The list goes on and on…

When disorder arrives in a community and civil authorities fail or refuse to restore order, private citizens instinctively want to act independent of civil authority to restore order. Imagine an old Western sub-genre in which a community finds the courage to defend and free itself from the roving bandits that terrorize their community only to have the federal government step in and confiscate everyone’s weapons or hauls off anyone who confronts the bandits. This is the tyranny side of modern anarcho-tyranny.


The Pentland case, or Kyle Rittenhouse’s and Jake Garder’s for that matter, is a good example of anarcho-tyranny. A man, acting independent of official authority — an authority either unable or unwilling to deal with disorder — confronts an individual in his neighborhood displaying potentially dangerous behavior and he attempts to pressure the unruly man out of the community. But instead of dealing with the man terrorizing the community, the authorities target the protector. By nationalizing the news, the Regime has effectively sent a message to all white men: you cannot confront disorder in your neighborhood; you must trust the authorities, even when the authorities do nothing.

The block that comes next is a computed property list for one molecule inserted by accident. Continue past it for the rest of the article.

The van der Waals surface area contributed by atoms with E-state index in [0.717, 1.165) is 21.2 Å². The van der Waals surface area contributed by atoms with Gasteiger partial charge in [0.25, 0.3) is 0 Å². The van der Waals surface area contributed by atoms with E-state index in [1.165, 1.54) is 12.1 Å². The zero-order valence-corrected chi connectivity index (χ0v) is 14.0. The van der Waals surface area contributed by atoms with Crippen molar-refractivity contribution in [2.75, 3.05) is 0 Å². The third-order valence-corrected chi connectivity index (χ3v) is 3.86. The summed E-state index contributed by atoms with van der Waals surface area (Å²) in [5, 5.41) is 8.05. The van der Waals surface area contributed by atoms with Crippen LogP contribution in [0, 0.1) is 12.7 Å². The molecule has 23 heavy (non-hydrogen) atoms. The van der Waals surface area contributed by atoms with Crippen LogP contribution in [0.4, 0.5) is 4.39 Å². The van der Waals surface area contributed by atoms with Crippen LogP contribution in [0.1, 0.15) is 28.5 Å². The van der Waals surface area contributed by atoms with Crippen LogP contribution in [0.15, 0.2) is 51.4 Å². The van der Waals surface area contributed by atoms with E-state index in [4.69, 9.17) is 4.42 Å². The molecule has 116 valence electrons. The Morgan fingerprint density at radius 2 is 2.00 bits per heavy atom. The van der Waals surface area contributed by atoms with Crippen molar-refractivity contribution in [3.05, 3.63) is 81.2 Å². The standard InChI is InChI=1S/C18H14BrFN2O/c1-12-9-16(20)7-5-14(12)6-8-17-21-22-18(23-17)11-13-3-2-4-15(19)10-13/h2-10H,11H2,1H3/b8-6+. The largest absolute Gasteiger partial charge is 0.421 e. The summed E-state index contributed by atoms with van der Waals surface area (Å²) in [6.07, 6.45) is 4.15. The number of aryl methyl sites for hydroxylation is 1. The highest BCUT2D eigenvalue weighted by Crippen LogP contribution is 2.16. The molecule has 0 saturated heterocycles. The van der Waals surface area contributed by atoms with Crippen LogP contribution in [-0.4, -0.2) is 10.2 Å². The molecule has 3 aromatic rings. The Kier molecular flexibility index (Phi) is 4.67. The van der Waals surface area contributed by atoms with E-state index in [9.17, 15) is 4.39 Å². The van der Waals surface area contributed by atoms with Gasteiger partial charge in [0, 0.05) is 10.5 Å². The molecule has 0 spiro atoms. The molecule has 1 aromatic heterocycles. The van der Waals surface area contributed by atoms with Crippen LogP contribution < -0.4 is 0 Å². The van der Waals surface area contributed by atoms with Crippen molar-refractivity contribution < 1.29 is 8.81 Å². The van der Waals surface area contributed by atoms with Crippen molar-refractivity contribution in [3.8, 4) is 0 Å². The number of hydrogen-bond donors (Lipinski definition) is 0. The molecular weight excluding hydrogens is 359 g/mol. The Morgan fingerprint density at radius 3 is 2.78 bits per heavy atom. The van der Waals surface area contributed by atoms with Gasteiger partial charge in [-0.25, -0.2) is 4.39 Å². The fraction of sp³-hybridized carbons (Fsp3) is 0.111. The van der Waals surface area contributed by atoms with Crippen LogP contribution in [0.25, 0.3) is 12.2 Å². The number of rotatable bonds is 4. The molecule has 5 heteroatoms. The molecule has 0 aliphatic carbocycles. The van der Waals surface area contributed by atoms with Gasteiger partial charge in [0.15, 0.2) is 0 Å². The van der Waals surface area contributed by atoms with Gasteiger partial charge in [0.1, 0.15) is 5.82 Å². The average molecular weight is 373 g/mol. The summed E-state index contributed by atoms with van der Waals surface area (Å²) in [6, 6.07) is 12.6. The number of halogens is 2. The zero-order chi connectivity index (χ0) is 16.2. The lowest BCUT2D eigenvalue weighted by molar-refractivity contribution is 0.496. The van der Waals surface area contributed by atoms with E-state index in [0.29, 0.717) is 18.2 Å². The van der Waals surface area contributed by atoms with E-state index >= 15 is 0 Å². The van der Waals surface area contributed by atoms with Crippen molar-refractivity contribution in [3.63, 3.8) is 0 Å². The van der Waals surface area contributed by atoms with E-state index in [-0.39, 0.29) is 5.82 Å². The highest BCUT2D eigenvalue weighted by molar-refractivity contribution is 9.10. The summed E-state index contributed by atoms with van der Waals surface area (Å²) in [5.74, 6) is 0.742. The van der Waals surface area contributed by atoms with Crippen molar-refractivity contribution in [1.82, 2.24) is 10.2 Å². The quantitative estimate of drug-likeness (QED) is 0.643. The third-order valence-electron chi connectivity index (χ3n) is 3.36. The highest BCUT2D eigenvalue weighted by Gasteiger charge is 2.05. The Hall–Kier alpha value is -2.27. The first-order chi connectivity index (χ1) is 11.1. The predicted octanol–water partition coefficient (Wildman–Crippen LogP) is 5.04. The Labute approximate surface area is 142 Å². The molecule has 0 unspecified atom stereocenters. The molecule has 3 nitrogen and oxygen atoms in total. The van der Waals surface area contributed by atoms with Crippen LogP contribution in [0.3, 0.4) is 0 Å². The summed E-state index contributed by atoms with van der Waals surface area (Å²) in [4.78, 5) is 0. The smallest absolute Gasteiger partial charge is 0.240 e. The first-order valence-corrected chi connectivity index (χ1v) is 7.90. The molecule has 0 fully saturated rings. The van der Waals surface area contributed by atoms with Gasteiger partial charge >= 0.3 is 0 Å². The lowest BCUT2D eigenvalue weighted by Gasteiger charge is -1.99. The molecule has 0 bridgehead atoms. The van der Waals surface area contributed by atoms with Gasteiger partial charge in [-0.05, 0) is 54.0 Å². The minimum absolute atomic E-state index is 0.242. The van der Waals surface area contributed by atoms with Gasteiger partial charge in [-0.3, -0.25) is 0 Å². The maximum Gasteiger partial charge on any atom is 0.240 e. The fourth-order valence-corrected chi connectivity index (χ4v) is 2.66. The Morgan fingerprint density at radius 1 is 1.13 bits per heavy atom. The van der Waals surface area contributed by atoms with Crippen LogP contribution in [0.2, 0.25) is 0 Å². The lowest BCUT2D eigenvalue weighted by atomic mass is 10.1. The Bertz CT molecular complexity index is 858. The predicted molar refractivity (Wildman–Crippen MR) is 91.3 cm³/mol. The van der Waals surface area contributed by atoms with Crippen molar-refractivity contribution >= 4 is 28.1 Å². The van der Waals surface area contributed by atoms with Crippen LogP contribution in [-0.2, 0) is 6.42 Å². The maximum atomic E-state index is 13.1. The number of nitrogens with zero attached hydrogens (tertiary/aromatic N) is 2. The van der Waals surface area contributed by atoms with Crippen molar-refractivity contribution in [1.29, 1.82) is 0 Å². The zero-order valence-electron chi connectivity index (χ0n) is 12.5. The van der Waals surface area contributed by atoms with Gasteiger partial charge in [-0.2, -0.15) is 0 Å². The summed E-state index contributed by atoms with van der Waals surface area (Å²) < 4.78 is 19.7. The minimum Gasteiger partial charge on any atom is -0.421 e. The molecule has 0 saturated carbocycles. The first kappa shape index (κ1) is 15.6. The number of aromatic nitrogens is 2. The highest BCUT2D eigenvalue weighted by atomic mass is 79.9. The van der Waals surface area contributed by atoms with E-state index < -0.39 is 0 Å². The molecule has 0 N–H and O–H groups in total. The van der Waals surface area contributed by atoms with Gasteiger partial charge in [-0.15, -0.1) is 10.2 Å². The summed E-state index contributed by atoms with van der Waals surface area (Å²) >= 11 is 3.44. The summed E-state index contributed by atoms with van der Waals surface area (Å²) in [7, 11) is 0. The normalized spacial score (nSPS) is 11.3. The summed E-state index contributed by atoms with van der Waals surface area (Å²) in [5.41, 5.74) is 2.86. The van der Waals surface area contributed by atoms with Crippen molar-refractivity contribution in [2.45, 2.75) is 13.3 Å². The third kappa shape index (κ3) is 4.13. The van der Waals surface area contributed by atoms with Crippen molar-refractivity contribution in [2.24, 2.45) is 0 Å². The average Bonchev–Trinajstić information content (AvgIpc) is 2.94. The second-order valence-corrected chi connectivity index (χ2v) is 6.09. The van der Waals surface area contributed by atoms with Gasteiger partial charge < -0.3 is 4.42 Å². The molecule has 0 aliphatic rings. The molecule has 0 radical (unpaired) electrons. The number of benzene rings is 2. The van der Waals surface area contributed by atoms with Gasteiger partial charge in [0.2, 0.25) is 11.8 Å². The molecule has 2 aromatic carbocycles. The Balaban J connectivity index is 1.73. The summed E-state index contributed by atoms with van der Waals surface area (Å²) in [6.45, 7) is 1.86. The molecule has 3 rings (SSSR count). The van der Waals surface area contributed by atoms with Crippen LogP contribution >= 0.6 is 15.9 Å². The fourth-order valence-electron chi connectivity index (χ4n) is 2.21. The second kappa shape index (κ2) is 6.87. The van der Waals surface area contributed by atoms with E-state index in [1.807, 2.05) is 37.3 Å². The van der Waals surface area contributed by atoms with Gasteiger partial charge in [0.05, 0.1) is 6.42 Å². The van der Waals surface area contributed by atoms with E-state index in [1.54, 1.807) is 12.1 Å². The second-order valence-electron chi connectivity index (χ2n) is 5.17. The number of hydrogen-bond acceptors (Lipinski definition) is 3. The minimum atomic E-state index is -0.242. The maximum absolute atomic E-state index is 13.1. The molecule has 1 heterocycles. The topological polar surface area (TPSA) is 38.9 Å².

The twin action of anarcho-tyranny — facilitating disorder while using power to deny any opposition to it — creates a unique type of terror in communities. One has to fear not only the criminality but one’s own natural instinct to set things to order, to protect what is one’s own. It forces helplessness upon a community and pathologizes masculinity. As Sam Francis puts it: “In anarcho-tyranny we are habituated to an entirely passive role in securing our protection from criminals.”

Humiliation is the point. Subjected to criminality, deemed criminals for opposing it, and forced to “trust” in the authorities. It’s like a dark comedy. But what is the purpose of this terror?

Though several motivations are likely at work, the prevailing purpose is to undermine our sense of place; the feeling that this is mine and this community is ours. Masculine independency and self-willed action for oneself and one’s community is deemed dangerous, obsolete: a pathology. Under attack is the felt sense of owned space. A pacification of spirit and of self-assured presence, and the suppression of self-respect and the will to face danger by one’s own resolve. After being pacified, our feeling of place is stripped from us, our resources extracted, and our will to live smothered. As the professor said above, the “protection of whites or white property” is part of the “hubris of whiteness”. Displacing the heart from place is essential to eradicate whiteness and to achieve justice.